I have a Ryobi RE180PL router that I'd like to temporarily put in a
router table. I'm building the table myself, with the intention of
putting a good (ie. Hitachi M12V) router in it. In the meantime, I
need a cheap way to attach this Ryobi without wasting a $40 insert.
My plan for the future is one of the Rockler (or similar ) aluminum
inserts for the big router, but if I cut a smaller hole for now and
used 1/2" plywood as an insert, would it work? This Ryobi,
unfortunately, has only 2 screw holes to attach to a plate, so the
hole pattern in a good plate could not be used with another router.
The cheaper the better for a temporary fix. Any suggestions?
didn't cut the hole in the top, just used a hole saw drill and drilled a
hole for the bit to some out and drilled the holes in the top to bolt the
base on. I don't get the full height of the bit but enough for now and the
holes didn't have to be perfect since I wold cut that section out later.
Last night I laminated 2 pieces of 3/4" MDF to use as the top. I'll
wrap it in hard maple, so it should be pretty sturdy. The MDF chunk
is 24"x36" without the maple and weighs a good amount.
My wife and I are moving into a house in 4 weeks, so after the move
I'll build a base with drawers for the top to sit on. I thought about
just mounting the router to the bottom of the top, but at 1.5" thick,
I'll have no bit sticking up.
On another question, if I put poly over shellac over this MDF, will it
make it nice and slick? If I use paste wax, will that rub off on
whatever wood I'm routing?
It's my first router table (hell, the Ryobi that I bought this
December was my first router), so I'm trying to do it right.
If you cut part way through the MDF, say with a router, in the shape of
your router base, you would have a usable router table now, since, as
another poster mentioned, that piece will be removed when you install the
plate later. Your Ryobi should be up to this. And it doesn't have to be
all that neat. It's temporary.
You can use shellac, then poly, then a furniture wax, without an anti-slip
agent. Or you could use shellac & wax, and skip the poly. Or skip the
shellac. If it were my choice, and it isn't, I'd pass on the poly. But if
not, I'd use water-based.
Google the posts Unisaw A100 made recently on "An Ultimate Router Table",
and the posts he made on "A GoToHell Router table". Both designs work. In
fact, the simple on is required, in order to make the fancy one properly.
Sort of 1) Cut a piece of 3/4" cabinet plywood to 24" square. 2) Mark the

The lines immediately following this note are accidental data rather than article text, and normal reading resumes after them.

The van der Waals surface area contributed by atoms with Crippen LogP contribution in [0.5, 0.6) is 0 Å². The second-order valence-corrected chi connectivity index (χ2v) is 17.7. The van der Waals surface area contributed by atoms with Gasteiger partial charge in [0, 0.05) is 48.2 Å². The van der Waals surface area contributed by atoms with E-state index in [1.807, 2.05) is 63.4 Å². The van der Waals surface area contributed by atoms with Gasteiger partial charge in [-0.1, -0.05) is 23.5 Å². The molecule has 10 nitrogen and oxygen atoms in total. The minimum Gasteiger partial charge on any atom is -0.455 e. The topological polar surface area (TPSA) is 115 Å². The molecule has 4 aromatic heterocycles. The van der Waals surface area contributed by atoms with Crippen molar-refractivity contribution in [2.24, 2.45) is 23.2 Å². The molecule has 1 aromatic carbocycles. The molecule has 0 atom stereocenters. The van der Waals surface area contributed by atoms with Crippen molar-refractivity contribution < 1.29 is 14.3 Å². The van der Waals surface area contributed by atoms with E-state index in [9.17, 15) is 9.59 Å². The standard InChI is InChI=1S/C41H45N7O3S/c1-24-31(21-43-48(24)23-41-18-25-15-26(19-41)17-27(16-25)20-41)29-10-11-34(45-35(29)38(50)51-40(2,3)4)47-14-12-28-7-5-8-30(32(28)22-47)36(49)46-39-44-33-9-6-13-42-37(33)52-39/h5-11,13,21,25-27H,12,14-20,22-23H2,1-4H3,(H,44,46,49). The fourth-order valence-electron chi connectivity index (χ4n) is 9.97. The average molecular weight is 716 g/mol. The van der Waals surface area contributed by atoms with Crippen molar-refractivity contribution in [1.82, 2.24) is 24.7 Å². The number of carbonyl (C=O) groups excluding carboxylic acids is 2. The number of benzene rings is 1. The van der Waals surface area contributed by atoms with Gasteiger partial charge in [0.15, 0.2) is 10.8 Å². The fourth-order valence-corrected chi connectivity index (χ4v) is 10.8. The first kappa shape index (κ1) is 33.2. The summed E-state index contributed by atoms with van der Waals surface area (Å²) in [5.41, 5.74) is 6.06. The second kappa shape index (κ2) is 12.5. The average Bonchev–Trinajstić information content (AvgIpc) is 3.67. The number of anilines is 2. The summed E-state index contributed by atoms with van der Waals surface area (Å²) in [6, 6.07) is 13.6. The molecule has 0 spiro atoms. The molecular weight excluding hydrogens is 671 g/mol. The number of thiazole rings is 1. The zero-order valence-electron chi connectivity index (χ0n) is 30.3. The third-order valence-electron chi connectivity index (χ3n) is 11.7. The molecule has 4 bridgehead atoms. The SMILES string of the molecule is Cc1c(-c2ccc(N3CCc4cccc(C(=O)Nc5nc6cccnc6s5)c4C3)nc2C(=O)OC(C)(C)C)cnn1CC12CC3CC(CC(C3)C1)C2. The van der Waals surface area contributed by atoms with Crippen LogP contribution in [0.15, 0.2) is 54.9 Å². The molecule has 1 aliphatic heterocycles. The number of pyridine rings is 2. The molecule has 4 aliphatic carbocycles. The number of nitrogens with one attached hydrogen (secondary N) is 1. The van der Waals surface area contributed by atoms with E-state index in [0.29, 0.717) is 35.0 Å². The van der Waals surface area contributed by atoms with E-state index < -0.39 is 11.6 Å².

base of your plunge router in the middle, and drill two mounting holes, as
well as a 7/8" hole for the bit. 3) Screw several tubafors under the front
and back edges, for stiffness. 4) Clamp a straight piece of hardwood on
for a fence. 5) Clamp or screw these to a couple of sawhorses. 6) Make
noise, chips, and furniture. 7) Adjust as needed.
You may find, as I have, that the fancy one is no longer nearly as urgent
as once thought.
Have fun with the new place. Beware of wife storing her stuff in your
Dewaxed shellac for WB poly. For OP, plan NOW for router bits
storage/identification/. I built a box that slides under the bench
above where router table is stored. Pull table from under bench, put
ON bench then slide out box and select bit. If table is on casters a
drawer(s) is ideal for storage.
On Tue, 17 Aug 2004 06:42:16 GMT, patriarch
I was thinking about that, but then concerned that I'd have no way to
change bits without unbolting the router. I was hoping that a piece
of 1/2" ply as an insert would work, but apparently not strong enough.
This morning somebody sent me an email that they'll send me a
phenolic plate they have sitting around and not using. Can't complain
She's already threatened it.....AIN'T GONNA HAPPEN! (I can say that
because she's not sitting here watching me type.) Actually, our plans
with the house were to split the basement, each getting half. When
she saw the basement in the model (it's a new house we're building)
she said I need more room for a shop, why not use 3/4 of it.... what a
You could use half inch birch ply, if the cutout is small enough, but it
might be too flexible if you let it get too large in either dimension.
Regular A-C (or worse) ply probably won't serve as well. You could glue two
pieces of half inch A-C together, and make a pretty stiff plate. I use that
configuration for my reloading presses, and mount them in the bench vise,
and it works very well.
"RobW" < email@example.com> wrote in message
Umm I just took a large Bosch out of my router table and replaced it with a
Triton router. Just drill new holes to fit the new router. You do not need
to buy a new plate just because you are replacing your old router.
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